Elaine Crombie in STCs The-7-Stages-of-Grieving. Credit Joseph Mayers

Image sourced from Limelight

Context of The 7 Stages of Grieving

The play first premiered in 1995. Preceding this premiere date, there were a few key events that spoke to the tensions and moods present in Australia during the time. 

In 1991, a piece of legislation called the ‘Council for Aboriginal Reconciliation Act’ was passed in the Australian parliament. Though its aim was to promote ideas of reconciliation, the legislation sparked controversy and doubt in Indigenous communities. 

In 1992, Australia’s Prime Minister Paul Keating made a speech, acknowledging Australia’s inexcusable maltreatment of its Indigenous people. The speech spoke truth to the atrocities of colonialism including the murder, dispossession of land, destruction of family and discrimination that occurred.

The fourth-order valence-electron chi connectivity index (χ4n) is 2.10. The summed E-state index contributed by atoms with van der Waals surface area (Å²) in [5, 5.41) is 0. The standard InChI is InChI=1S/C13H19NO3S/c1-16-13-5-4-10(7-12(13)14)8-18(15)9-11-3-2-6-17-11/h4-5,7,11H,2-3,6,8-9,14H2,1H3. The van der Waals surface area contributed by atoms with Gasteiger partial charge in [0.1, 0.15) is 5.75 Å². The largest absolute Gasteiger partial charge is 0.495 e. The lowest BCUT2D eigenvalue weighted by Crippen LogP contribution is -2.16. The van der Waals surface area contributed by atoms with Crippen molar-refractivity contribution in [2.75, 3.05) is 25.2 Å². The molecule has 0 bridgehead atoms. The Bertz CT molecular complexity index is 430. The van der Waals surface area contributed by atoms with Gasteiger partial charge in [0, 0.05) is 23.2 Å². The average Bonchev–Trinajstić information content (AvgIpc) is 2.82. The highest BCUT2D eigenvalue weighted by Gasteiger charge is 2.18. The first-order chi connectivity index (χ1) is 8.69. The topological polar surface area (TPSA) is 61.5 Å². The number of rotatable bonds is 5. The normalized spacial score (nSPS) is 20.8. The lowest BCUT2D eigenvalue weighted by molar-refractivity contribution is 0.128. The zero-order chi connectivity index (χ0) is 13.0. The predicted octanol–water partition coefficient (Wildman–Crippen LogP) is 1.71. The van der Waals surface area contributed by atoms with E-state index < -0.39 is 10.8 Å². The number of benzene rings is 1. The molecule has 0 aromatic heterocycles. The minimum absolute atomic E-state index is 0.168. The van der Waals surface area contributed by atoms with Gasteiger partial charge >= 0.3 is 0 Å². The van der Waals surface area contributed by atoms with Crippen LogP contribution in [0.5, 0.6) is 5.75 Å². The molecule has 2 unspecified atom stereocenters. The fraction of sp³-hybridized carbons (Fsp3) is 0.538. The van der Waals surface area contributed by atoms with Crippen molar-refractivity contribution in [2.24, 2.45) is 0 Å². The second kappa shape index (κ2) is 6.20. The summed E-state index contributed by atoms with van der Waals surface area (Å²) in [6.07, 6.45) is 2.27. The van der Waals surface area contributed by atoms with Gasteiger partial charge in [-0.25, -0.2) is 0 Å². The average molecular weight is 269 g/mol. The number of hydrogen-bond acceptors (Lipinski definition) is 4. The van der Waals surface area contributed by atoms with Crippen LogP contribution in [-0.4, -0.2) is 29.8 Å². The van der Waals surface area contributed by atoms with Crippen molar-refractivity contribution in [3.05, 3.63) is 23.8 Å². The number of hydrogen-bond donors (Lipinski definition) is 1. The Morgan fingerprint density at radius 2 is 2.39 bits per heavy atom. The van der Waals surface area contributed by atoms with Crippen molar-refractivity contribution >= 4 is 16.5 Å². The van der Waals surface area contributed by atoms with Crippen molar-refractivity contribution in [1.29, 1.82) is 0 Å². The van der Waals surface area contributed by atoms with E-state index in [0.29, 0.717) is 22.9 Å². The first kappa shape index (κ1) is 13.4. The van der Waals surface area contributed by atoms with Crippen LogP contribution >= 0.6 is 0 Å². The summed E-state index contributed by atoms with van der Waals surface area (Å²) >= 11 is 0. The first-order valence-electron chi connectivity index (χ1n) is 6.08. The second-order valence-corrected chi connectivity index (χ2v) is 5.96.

Paul Keating Speech

Image sourced from Creative Spirits

Here are some useful links that you may want to take a look at to get more info on context!

As you may have noticed, the drama has deep political undercurrents, speaking of the persecution of a people, and perhaps the unattainability of complete reconciliation due to centuries of violence and deeply embedded grief. 

Themes Explored in The 7 Stages of Grieving

Here are some key themes from ‘The 7 Stages of Grieving’. These are great starting points for you to start formulating your arguments, thesis and topic sentences. 

Memory and intergenerational trauma: The ideas of unpacking memory, and how memory can often be the cause of trauma reveals itself to be a common and important theme in many sections, particularly in ones including the suitcase.

Grief and loss: As you might expect, grief and loss is one of the most prominent themes in the play. Many facets of grief such as the grief of a loss of culture, identity, history and family are just some of those explored.